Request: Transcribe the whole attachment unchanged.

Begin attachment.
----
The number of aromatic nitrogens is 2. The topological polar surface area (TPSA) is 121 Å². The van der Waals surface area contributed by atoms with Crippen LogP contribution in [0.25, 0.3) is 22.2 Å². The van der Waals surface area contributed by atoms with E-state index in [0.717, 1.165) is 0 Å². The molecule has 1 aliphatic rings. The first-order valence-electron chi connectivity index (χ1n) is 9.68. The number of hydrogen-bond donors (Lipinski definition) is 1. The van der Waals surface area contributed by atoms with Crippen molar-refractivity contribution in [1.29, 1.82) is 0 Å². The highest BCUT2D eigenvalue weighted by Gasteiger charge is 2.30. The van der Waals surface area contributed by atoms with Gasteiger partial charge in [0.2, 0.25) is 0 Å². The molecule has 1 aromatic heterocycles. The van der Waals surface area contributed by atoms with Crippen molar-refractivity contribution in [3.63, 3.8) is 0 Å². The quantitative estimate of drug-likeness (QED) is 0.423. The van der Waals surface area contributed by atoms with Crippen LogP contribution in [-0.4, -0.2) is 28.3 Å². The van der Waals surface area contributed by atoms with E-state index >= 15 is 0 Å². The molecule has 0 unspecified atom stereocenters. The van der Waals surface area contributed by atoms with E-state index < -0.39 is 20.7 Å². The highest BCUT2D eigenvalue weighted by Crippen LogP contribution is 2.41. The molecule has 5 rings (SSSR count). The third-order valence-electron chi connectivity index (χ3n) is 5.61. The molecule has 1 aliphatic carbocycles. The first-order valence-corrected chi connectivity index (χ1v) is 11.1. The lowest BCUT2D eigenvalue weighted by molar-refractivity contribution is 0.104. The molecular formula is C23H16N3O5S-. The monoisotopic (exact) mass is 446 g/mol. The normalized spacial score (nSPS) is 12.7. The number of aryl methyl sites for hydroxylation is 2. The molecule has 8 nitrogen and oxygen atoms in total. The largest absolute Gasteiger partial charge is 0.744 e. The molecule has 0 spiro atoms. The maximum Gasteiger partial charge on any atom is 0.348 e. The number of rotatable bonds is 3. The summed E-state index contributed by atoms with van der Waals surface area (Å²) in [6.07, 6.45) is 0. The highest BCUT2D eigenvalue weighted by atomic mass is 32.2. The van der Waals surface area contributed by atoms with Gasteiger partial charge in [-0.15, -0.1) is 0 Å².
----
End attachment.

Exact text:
The number of aromatic nitrogens is 2. The topological polar surface area (TPSA) is 121 Å². The van der Waals surface area contributed by atoms with Crippen LogP contribution in [0.25, 0.3) is 22.2 Å². The van der Waals surface area contributed by atoms with E-state index in [0.717, 1.165) is 0 Å². The molecule has 1 aliphatic rings. The first-order valence-electron chi connectivity index (χ1n) is 9.68. The number of hydrogen-bond donors (Lipinski definition) is 1. The van der Waals surface area contributed by atoms with Crippen molar-refractivity contribution in [1.29, 1.82) is 0 Å². The highest BCUT2D eigenvalue weighted by Gasteiger charge is 2.30. The van der Waals surface area contributed by atoms with Gasteiger partial charge in [0.2, 0.25) is 0 Å². The molecule has 1 aromatic heterocycles. The van der Waals surface area contributed by atoms with Crippen molar-refractivity contribution in [3.63, 3.8) is 0 Å². The quantitative estimate of drug-likeness (QED) is 0.423. The van der Waals surface area contributed by atoms with Crippen LogP contribution in [-0.4, -0.2) is 28.3 Å². The van der Waals surface area contributed by atoms with E-state index >= 15 is 0 Å². The molecule has 0 unspecified atom stereocenters. The van der Waals surface area contributed by atoms with E-state index < -0.39 is 20.7 Å². The highest BCUT2D eigenvalue weighted by Crippen LogP contribution is 2.41. The molecule has 5 rings (SSSR count). The third-order valence-electron chi connectivity index (χ3n) is 5.61. The molecule has 1 aliphatic carbocycles. The first-order valence-corrected chi connectivity index (χ1v) is 11.1. The lowest BCUT2D eigenvalue weighted by molar-refractivity contribution is 0.104. The molecular formula is C23H16N3O5S-. The monoisotopic (exact) mass is 446 g/mol. The normalized spacial score (nSPS) is 12.7. The number of aryl methyl sites for hydroxylation is 2. The molecule has 8 nitrogen and oxygen atoms in total. The largest absolute Gasteiger partial charge is 0.744 e. The molecule has 0 spiro atoms. The maximum Gasteiger partial charge on any atom is 0.348 e. The number of rotatable bonds is 3. The summed E-state index contributed by atoms with van der Waals surface area (Å²) in [6.07, 6.45) is 0. The highest BCUT2D eigenvalue weighted by atomic mass is 32.2. The van der Waals surface area contributed by atoms with Gasteiger partial charge in [-0.15, -0.1) is 0 Å².